Jason Lauritsen - Crushing talent dogma to free human potential

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If you’re in, be in

I recently read a blog post by a blogger who is an HR professional by day.  In the post, she said something to the effect: “I have a love/hate relationship with HR.”  This struck me the wrong way.  In fact, the more I thought about it, the more it chapped my . . . well, you know.

You see, I used to say silly things like this when I was new to HR.  I didn’t respect HR early in my career.  I was a hardcore headhunter prior to coming into HR and part of my training had been that all HR people were either worthless or washed up–they were failures.  In the headhunting world, HR is nothing but an obstacle between you and a commission check (hey, that’s how I was trained).  So, when I made the jump to HR, I had a little identity crisis to work through.  I had an love/hate relationship with HR at the beginning because I wasn’t bought in yet.  My expectations were way out of whack with the reality of HR.

But now it’s different.  When you work in HR, you are HR.  If you have a love/hate relationship with HR, you have a love/hate relationship with yourself.  You have an identity crisis and a self-esteem problem.  Imagine how you’d feel if your child’s teacher said that he had a love/hate relationship with education.  How in the world is your organization supposed to respect you if you aren’t even sure if you respect yourself.  Aaarrrggghh!  Stop it, stop it, stop it, stop it!  

There’s a saying that you have probably heard many times.  From the first time I heard it, it has rung in my ears:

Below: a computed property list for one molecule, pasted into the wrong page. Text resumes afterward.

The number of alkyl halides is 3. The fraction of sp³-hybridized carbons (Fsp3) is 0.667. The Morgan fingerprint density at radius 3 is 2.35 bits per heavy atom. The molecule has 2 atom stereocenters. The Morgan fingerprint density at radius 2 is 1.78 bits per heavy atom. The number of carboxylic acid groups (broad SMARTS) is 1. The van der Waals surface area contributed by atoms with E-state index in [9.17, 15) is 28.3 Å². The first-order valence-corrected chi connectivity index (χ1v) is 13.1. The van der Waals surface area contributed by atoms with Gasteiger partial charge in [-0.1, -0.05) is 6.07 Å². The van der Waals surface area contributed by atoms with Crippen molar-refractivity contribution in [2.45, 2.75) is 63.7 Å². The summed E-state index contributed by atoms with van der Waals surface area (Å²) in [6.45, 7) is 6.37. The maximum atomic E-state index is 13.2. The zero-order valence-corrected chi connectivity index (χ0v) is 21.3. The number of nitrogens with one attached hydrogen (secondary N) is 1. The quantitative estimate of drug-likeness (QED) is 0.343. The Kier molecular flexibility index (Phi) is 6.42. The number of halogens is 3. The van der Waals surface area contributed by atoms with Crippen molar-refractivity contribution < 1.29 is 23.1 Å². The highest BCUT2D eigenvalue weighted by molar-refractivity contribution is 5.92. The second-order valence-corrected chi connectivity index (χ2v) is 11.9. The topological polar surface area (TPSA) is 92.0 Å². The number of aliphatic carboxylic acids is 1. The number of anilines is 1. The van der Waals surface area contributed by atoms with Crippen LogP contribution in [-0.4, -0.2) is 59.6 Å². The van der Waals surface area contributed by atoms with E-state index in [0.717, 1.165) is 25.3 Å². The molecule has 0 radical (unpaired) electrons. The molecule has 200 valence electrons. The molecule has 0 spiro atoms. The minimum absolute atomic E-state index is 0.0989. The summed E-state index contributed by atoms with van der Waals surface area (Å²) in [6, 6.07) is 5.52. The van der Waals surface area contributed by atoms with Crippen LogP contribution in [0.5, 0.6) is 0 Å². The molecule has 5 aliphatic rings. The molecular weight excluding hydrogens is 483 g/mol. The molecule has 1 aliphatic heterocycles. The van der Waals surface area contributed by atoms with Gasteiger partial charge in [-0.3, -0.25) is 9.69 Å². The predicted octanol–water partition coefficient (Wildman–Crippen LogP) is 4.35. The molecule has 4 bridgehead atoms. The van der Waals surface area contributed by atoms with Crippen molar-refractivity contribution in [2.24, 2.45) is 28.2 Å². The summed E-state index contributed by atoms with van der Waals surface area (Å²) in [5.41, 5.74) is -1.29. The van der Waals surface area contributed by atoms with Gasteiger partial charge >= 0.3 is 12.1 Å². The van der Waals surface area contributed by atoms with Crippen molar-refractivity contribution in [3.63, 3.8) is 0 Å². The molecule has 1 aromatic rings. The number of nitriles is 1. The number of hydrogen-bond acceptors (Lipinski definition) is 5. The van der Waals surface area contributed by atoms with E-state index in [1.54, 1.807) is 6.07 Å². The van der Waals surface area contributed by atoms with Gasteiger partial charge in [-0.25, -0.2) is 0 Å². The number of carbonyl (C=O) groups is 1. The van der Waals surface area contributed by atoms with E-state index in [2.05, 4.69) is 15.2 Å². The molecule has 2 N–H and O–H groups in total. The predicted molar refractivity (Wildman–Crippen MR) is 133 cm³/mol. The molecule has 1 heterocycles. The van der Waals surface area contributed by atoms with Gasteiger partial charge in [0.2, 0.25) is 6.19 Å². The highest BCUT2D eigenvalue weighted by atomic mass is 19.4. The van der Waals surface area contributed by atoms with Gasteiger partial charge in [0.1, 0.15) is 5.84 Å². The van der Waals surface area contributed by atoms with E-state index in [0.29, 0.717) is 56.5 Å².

If you aren’t part of the solution, you are part of the problem.  

Not only did the words, “I have a love/hate relationship with HR” come from a practicing HR professional, but from one who blogs to the world professing to help others be better at HR.  While I’m sure that this particular blogger would argue that she’s helping HR move forward, but I think that this type of mindset is part of our problem.

If you are in HR, be HR.  Love the work.  Love the profession.  Love the people.  Yes, we are flawed.  Yes, we have a lot to improve.  But, so does every other discipline.  Instead of trying to distance yourself from HR, start being the solution.  Model the way HR should be.  Have a vision for the future of HR and share it with others. Hold yourself, your team and your peers to incredible high standards.  Mentor, teach, lead, grow.  That’s what we need in HR.

I am HR.  So are you.  Start acting like it.

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  1. Anonymous

    Excellent Post!

  2. TheHRD

    Jason, I'm not the blogger in question but I have certainly expressed similar frustrations with the profession. Part of the problem here is that too many people do love HR, but the wrong sort of HR.

    I think what you are maybe referring to is the lack of self confidence that we display in the profession and I totally concur with that. But there is a difference between beating ourselves up (which is wrong) and expressing a love hate relationship with the profession.

    A healthy scepticism is never an issue in my opinion, but we should use it, as you say, to drive higher standards and never settle for second best. That is the passion for continuous improvement which starts with being open and honest about our flaws.

  3. Trish McFarlane

    Jason, I think you're on the money with this idea. I am someone who loves HR. I really live it and when I think of HR pros I admire in my career, they live it too. You have to be someone who can embrace being the "lone island" in the organization at times, you have to be someone who can take the heat when you're constantly on the outside looking in (at a department for example). Great post!

Jason Lauritsen